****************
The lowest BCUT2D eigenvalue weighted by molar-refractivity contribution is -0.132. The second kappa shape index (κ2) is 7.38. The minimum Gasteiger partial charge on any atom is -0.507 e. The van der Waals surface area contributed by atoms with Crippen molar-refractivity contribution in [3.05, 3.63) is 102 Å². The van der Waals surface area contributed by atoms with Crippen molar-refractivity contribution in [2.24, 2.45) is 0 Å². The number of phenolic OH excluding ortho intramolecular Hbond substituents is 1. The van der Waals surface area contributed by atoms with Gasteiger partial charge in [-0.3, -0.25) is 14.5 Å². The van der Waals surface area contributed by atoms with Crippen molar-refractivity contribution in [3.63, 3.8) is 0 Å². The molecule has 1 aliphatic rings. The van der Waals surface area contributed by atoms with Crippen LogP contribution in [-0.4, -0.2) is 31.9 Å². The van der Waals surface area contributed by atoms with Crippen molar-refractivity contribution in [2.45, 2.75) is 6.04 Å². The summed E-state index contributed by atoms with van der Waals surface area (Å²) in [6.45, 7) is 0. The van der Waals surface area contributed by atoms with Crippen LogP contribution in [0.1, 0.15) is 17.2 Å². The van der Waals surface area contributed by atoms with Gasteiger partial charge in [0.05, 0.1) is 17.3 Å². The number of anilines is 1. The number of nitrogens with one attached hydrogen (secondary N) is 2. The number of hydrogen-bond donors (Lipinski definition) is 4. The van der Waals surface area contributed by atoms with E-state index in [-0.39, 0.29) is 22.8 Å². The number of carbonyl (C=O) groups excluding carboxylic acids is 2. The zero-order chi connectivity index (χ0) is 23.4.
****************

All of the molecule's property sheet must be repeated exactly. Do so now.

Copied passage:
The lowest BCUT2D eigenvalue weighted by molar-refractivity contribution is -0.132. The second kappa shape index (κ2) is 7.38. The minimum Gasteiger partial charge on any atom is -0.507 e. The van der Waals surface area contributed by atoms with Crippen molar-refractivity contribution in [3.05, 3.63) is 102 Å². The van der Waals surface area contributed by atoms with Crippen molar-refractivity contribution in [2.24, 2.45) is 0 Å². The number of phenolic OH excluding ortho intramolecular Hbond substituents is 1. The van der Waals surface area contributed by atoms with Gasteiger partial charge in [-0.3, -0.25) is 14.5 Å². The van der Waals surface area contributed by atoms with Crippen molar-refractivity contribution in [3.63, 3.8) is 0 Å². The molecule has 1 aliphatic rings. The van der Waals surface area contributed by atoms with Crippen LogP contribution in [-0.4, -0.2) is 31.9 Å². The van der Waals surface area contributed by atoms with Crippen molar-refractivity contribution in [2.45, 2.75) is 6.04 Å². The summed E-state index contributed by atoms with van der Waals surface area (Å²) in [6.45, 7) is 0. The van der Waals surface area contributed by atoms with Crippen LogP contribution in [0.1, 0.15) is 17.2 Å². The van der Waals surface area contributed by atoms with Gasteiger partial charge in [0.05, 0.1) is 17.3 Å². The number of anilines is 1. The number of nitrogens with one attached hydrogen (secondary N) is 2. The number of hydrogen-bond donors (Lipinski definition) is 4. The van der Waals surface area contributed by atoms with E-state index in [-0.39, 0.29) is 22.8 Å². The number of carbonyl (C=O) groups excluding carboxylic acids is 2. The zero-order chi connectivity index (χ0) is 23.4.